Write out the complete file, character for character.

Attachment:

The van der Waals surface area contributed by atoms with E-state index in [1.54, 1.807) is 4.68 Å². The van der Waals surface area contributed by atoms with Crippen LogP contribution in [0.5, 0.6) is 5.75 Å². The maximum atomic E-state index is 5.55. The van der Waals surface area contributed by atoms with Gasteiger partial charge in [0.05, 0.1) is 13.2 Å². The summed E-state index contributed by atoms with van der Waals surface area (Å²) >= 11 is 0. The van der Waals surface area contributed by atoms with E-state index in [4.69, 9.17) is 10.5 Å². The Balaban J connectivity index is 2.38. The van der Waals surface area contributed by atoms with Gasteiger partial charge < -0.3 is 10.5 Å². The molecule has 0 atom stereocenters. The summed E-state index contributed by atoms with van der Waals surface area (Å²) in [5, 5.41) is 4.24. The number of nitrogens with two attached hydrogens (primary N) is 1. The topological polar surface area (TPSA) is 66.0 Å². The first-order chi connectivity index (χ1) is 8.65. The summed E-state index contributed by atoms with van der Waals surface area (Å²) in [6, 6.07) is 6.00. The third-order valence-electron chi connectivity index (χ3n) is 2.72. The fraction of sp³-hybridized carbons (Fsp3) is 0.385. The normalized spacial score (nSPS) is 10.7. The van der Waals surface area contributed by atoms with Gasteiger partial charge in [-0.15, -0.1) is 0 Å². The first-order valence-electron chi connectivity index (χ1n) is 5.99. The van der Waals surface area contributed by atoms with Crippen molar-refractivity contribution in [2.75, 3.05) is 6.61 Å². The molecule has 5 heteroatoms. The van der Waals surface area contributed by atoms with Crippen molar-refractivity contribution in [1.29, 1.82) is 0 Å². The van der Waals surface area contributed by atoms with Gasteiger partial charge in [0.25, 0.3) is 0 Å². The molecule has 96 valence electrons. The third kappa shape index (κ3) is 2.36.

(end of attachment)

The van der Waals surface area contributed by atoms with E-state index in [1.54, 1.807) is 4.68 Å². The van der Waals surface area contributed by atoms with Crippen LogP contribution in [0.5, 0.6) is 5.75 Å². The maximum atomic E-state index is 5.55. The van der Waals surface area contributed by atoms with Gasteiger partial charge in [0.05, 0.1) is 13.2 Å². The summed E-state index contributed by atoms with van der Waals surface area (Å²) >= 11 is 0. The van der Waals surface area contributed by atoms with E-state index in [4.69, 9.17) is 10.5 Å². The Balaban J connectivity index is 2.38. The van der Waals surface area contributed by atoms with Gasteiger partial charge < -0.3 is 10.5 Å². The molecule has 0 atom stereocenters. The summed E-state index contributed by atoms with van der Waals surface area (Å²) in [5, 5.41) is 4.24. The number of nitrogens with two attached hydrogens (primary N) is 1. The topological polar surface area (TPSA) is 66.0 Å². The first-order chi connectivity index (χ1) is 8.65. The summed E-state index contributed by atoms with van der Waals surface area (Å²) in [6, 6.07) is 6.00. The third-order valence-electron chi connectivity index (χ3n) is 2.72. The fraction of sp³-hybridized carbons (Fsp3) is 0.385. The normalized spacial score (nSPS) is 10.7. The van der Waals surface area contributed by atoms with Gasteiger partial charge in [-0.15, -0.1) is 0 Å². The first-order valence-electron chi connectivity index (χ1n) is 5.99. The van der Waals surface area contributed by atoms with Crippen molar-refractivity contribution in [2.75, 3.05) is 6.61 Å². The molecule has 5 heteroatoms. The van der Waals surface area contributed by atoms with Crippen molar-refractivity contribution in [1.29, 1.82) is 0 Å². The van der Waals surface area contributed by atoms with Gasteiger partial charge in [0.25, 0.3) is 0 Å². The molecule has 96 valence electrons. The third kappa shape index (κ3) is 2.36.